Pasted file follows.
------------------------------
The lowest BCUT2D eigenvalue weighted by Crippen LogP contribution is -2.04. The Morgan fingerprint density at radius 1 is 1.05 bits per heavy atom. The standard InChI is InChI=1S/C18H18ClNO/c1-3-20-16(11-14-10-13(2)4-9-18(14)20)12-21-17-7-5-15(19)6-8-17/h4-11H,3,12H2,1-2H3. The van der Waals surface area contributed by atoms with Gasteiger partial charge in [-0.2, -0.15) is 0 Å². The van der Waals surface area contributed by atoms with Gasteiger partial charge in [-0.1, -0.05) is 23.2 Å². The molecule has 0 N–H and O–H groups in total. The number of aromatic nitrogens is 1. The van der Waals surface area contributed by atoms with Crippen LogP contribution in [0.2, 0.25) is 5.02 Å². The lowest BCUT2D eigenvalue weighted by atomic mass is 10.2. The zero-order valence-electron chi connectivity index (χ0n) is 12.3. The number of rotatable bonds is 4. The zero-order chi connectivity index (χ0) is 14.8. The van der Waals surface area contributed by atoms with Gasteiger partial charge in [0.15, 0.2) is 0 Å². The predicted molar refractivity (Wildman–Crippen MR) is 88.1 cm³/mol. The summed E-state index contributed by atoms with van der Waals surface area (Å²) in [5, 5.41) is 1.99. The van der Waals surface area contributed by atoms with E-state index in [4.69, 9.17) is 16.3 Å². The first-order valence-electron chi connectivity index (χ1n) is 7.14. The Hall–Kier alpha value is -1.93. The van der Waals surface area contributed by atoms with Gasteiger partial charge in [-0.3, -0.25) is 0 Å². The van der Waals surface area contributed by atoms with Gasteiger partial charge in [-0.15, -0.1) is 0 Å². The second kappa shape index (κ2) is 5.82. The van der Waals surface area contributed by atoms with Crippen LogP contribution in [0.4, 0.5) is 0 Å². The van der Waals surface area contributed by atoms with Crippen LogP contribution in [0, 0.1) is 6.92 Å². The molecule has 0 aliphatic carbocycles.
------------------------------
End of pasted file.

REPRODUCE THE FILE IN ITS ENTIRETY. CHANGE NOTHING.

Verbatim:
The lowest BCUT2D eigenvalue weighted by Crippen LogP contribution is -2.04. The Morgan fingerprint density at radius 1 is 1.05 bits per heavy atom. The standard InChI is InChI=1S/C18H18ClNO/c1-3-20-16(11-14-10-13(2)4-9-18(14)20)12-21-17-7-5-15(19)6-8-17/h4-11H,3,12H2,1-2H3. The van der Waals surface area contributed by atoms with Gasteiger partial charge in [-0.2, -0.15) is 0 Å². The van der Waals surface area contributed by atoms with Gasteiger partial charge in [-0.1, -0.05) is 23.2 Å². The molecule has 0 N–H and O–H groups in total. The number of aromatic nitrogens is 1. The van der Waals surface area contributed by atoms with Crippen LogP contribution in [0.2, 0.25) is 5.02 Å². The lowest BCUT2D eigenvalue weighted by atomic mass is 10.2. The zero-order valence-electron chi connectivity index (χ0n) is 12.3. The number of rotatable bonds is 4. The zero-order chi connectivity index (χ0) is 14.8. The van der Waals surface area contributed by atoms with Gasteiger partial charge in [0.15, 0.2) is 0 Å². The predicted molar refractivity (Wildman–Crippen MR) is 88.1 cm³/mol. The summed E-state index contributed by atoms with van der Waals surface area (Å²) in [5, 5.41) is 1.99. The van der Waals surface area contributed by atoms with E-state index in [4.69, 9.17) is 16.3 Å². The first-order valence-electron chi connectivity index (χ1n) is 7.14. The Hall–Kier alpha value is -1.93. The van der Waals surface area contributed by atoms with Gasteiger partial charge in [-0.3, -0.25) is 0 Å². The van der Waals surface area contributed by atoms with Gasteiger partial charge in [-0.15, -0.1) is 0 Å². The second kappa shape index (κ2) is 5.82. The van der Waals surface area contributed by atoms with Crippen LogP contribution in [0.4, 0.5) is 0 Å². The van der Waals surface area contributed by atoms with Crippen LogP contribution in [0, 0.1) is 6.92 Å². The molecule has 0 aliphatic carbocycles.